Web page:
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African American Museum in Philadelphia
Extent: 45 linear feet
Founded in 1976 in celebration of the nation's Bicentennial, the African American Museum in Philadelphia (AAMP) is the first institution funded and built by a major municipality to preserve, interpret and exhibit the heritage of African Americans. The museum is committed to telling the story of African Americans in all its permutations: family life, the Civil Rights movement, arts and entertainment, sports, medicine, architecture, politics, religion, law, and technology. The African American Museum in Philadelphia small collections, circa 1850-2014, consist of various small accumulations (less than one linear foot) of archival materials acquired from a variety of sources at various times. The collection focuses on, but is not limited to Philadelphia, Pennsylvania, touching on all aspects of African American life and culture. It features a great variety of document types, such as correspondence, minute books, ephemera, photographs, clippings, scrapbooks, film reels, and much more. (View full finding aid.)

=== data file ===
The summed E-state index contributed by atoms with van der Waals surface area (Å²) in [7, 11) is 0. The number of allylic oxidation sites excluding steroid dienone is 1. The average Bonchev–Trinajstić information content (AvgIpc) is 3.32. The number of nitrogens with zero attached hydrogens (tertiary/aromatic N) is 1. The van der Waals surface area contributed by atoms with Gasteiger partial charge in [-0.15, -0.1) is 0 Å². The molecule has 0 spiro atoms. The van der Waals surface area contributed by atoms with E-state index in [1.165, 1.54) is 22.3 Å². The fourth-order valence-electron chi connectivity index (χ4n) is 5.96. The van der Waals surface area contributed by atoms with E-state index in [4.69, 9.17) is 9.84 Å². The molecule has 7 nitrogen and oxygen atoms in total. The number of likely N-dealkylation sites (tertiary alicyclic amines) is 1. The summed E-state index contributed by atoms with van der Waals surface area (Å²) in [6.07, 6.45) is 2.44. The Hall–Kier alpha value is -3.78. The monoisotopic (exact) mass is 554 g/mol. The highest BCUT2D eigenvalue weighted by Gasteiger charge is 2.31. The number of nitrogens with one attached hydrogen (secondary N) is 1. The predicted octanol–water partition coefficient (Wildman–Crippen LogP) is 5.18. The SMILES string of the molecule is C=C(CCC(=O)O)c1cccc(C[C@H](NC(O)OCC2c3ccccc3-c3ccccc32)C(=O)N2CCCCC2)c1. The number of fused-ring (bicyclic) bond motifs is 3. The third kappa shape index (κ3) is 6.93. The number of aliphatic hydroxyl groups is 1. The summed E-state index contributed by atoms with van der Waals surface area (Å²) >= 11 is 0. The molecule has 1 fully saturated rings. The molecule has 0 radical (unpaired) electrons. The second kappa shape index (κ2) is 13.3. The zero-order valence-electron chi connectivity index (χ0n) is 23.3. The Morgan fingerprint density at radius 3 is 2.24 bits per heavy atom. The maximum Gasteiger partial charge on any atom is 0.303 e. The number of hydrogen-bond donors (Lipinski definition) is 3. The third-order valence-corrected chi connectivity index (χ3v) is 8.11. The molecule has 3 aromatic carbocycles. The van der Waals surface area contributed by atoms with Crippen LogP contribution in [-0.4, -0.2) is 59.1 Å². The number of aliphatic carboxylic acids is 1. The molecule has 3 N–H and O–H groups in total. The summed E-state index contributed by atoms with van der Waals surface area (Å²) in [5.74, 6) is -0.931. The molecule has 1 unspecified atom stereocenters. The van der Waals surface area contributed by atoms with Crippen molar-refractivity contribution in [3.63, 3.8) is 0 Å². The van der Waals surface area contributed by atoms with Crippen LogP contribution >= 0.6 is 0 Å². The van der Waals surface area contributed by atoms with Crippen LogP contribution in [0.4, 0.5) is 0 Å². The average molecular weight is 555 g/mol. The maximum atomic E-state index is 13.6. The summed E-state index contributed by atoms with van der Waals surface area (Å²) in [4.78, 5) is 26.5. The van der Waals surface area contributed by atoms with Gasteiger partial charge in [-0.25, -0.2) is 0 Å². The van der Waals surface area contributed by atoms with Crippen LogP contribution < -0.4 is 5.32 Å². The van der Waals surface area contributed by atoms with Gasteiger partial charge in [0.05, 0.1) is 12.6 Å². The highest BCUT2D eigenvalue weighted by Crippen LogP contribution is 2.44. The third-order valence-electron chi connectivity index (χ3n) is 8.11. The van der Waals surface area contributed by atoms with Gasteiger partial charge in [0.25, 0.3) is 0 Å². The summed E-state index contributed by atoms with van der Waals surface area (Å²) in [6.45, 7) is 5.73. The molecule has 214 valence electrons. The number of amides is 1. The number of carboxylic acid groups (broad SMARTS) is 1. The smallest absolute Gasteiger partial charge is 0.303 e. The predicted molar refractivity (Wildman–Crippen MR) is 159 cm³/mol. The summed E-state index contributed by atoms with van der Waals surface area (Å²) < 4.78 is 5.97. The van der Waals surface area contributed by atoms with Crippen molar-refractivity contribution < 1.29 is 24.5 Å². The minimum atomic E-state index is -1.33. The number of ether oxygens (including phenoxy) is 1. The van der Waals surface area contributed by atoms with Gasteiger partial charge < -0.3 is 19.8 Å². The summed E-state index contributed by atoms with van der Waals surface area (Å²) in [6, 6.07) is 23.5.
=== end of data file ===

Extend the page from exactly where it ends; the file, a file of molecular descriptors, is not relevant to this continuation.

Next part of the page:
Extent: 1.5 linear feet
Clarence Farmer (1915-2014) was a prominent African American in Philadelphia in the 1960s and 1970s, serving key bureaucratic posts in city government and active in supporting minority entrepreneurship and culture in the area. The Clarence Farmer papers, 1942-1983, include photographs, clippings, and ephemera from the early years of the Afro-American Historical and Cultural Museum (later renamed the African American Museum in Philadelphia); Police Advisory Board materials, 1960s; and clippings, photographs, and property documents relating to Farmer himself. (View full finding aid.)